[Editor's note: The Tyee's tradition of heralding the new year by noting 10 developments to keep a hopeful eye on continues, starting today, with Inspired Ideas for 2013. Running weekdays through Jan. 1 and collected here. ]
Today's North American universities are grand economic experiments, exporting their rising operational costs to the increasingly high personal debt loads of graduates. This formula could work -- as long as wages can repay the loans, justifying the cost of the degree. But since 2008 in particular, the rising cost of education no longer justifies the low wages and long-term unemployment graduates find after they finish school.
However, new opportunities exist for higher education to radically change, and if institutions of higher learning adapt they have the potential to build the foundations of a new economy. But as Biology 101 teaches, only the strong -- and innovative -- survive.
How bad is higher ed today? Well, some say the U.S. is nearing the end of a "higher education bubble." American student debt grew past $1 trillion in 2012, even as other forms of debt contracted since the 2008 financial crisis. Tuition at public four-year universities has increased 72 per cent since 2000, while average earnings for full-time employees aged 25-34 with a bachelor's degree fell 14.7 per cent over the same decade.
Earnings are falling along with opportunities for meaningful employment: 70 per cent of U.S. jobs created after 2008 haven't required a university degree. With a limited potential for jobs, an increasing number of indebted students are forced to delay loan payments.
In Canada, as many as 40 per cent of students graduate without loan debt, but the employment and earning statistics are far more grim. Just under 25 per cent of Canadian university grads worked in jobs that underutilized their skills in 2005, one of the worst rates in the OECD. While U.S. rates of underemployment have roughly doubled from 2005 to 2012, we can assume that Canadian underemployment has likely increased over the same time frame.
Canadian students are facing the psychological weight of a future with limited access to meaningful work, as detailed by a recent Maclean's piece. But this crisis is about more than wages; an outdated model of higher education is exacerbating this trend.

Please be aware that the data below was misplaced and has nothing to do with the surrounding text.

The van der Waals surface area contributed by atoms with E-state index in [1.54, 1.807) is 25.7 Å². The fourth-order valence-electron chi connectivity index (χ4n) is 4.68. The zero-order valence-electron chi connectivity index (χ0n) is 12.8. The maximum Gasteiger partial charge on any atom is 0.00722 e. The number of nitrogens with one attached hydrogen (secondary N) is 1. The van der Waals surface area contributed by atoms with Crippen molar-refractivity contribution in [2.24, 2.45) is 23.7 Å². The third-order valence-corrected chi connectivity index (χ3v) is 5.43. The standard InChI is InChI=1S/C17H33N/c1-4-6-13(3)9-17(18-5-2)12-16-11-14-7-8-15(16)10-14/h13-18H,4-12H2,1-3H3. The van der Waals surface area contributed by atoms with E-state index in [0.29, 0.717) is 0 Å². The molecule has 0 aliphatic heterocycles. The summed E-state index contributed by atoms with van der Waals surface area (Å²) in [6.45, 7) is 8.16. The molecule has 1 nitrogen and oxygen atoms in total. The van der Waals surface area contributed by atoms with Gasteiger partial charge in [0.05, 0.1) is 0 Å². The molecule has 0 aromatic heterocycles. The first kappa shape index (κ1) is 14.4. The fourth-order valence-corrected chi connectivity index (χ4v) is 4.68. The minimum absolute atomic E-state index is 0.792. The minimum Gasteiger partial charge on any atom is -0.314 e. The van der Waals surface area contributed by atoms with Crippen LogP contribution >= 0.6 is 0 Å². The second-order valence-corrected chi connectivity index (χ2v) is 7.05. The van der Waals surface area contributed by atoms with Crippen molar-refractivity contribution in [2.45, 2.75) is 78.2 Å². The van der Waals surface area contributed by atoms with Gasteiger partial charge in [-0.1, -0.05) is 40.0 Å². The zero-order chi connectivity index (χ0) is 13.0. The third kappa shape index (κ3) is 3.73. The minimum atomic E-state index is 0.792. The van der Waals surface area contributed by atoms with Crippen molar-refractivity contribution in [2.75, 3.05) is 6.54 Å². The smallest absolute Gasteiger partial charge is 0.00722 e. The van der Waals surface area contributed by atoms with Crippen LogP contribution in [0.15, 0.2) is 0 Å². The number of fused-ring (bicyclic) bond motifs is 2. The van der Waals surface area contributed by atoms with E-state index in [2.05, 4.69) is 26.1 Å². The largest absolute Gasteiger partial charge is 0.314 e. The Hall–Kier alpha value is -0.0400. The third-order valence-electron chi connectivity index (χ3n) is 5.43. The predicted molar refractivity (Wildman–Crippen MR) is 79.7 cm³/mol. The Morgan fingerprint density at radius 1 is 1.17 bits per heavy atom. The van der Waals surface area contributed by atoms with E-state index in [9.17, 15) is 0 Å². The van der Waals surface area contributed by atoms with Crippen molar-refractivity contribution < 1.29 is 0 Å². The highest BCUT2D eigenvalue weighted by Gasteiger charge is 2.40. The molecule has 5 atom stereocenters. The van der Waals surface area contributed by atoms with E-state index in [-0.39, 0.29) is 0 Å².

Universities currently educate students for a world that looks like the past, rather than tackle the sustainability challenges of the future. Educational programs train students with the assumption of traditional employment opportunities in the industrial and information economy. An outdated model of higher education is equipping students with tools for a toolbox that doesn't exist. Thriving in a time of economic stagnation will require a different set of skills. If universities continue on this track, unemployment and underemployment among university graduates will grow, threatening to destroy confidence in the value of a degree.
Adapting the university model to current economic realities isn't about preparing students to bounce around in contract jobs with no stability or benefits before moving to Fort McMurray. A relevant university will teach the skills, vision and cultural foundations for creating an economy beyond the confines of jobs that vanished along with rapid GDP expansion. A trend of growing irrelevancy in higher education will risk sudden drops in enrolment while destroying the financial sustainability of institutions.
Governments are more than willing to cut education with the rationale of balancing budgets. After years of austerity, higher education in the United Kingdom is already faced with the consequences of this dynamic. Enrolment in U.K. universities suddenly fell 8.7 per cent this year as the massive tuition hikes of 2011 caused many youth to seek other options.
Future models of higher education will need to reduce costs, increase access and undergo a fundamental re-think of basic assumptions to achieve sustainability. One model for the future of the university could involve a hybrid of online and physical courses.
The future is MOOC